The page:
A log-periodic antenna (LP), also known as a log-periodic array or log-periodic aerial, is a multi-element, directional antenna designed to operate over a wide band of frequencies. It was invented by Dwight Isbell and Raymond DuHamel at the University of Illinois in 1958.
The most common form of log-periodic antenna is the log-periodic dipole array or LPDA, The LPDA consists of a number of half-wave dipole driven elements of gradually increasing length, each consisting of a pair of metal rods. The dipoles are mounted close together in a line, connected in parallel to the feedline with alternating phase. Electrically, it simulates a series of two or three-element Yagi antennas connected together, each set tuned to a different frequency.
LPDA antennas look somewhat similar to Yagi antennas, in that they both consist of dipole rod elements mounted in a line along a support boom, but they work in very different ways. Adding elements to a Yagi increases its directionality, or gain, while adding elements to a LPDA increases its frequency response, or bandwidth.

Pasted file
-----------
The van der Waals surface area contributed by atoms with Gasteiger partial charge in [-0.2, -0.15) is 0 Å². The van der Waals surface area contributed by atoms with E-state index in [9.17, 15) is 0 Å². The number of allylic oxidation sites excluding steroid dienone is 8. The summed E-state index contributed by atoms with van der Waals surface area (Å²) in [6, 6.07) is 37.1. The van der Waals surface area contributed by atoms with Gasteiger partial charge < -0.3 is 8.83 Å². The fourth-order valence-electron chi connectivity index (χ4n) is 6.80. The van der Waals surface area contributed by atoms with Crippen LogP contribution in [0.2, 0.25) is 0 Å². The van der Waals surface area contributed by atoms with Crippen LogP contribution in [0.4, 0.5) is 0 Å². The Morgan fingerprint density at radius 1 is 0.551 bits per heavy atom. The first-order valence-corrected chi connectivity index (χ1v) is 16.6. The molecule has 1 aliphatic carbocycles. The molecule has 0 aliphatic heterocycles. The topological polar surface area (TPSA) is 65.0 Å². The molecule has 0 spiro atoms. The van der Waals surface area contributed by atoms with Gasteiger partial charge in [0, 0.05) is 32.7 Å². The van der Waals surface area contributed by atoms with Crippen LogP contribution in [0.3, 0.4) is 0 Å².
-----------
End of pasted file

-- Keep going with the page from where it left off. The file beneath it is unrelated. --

One large application for LPDAs is in rooftop terrestrial television antennas, since they must have large bandwidth to cover the wide television bands of roughly 54–88 and 174–216 MHz in the VHF and 470–890 MHz in the UHF while also having high gain for adequate fringe reception. One widely used design for television reception combined a Yagi for UHF reception in front of a larger LPDA for VHF.
The LPDA normally consists of a series of dipoles known as "elements" positioned along a support boom lying along the antenna axis. The elements are spaced at intervals following a logarithmic function of the frequency, known as d or sigma. The length of the elements correspond to resonance at different frequencies within the antenna's overall bandwidth. This leads to a series of ever-shorter dipoles towards the "front" of the antenna. The relationship between the lengths is a function known as tau. The ever-decreasing lengths makes the LPDA look, when viewed from the top, like a triangle or arrow with the tip pointed in the direction of the peak radiation pattern. Sigma and tau are the key design elements of the LPDA design.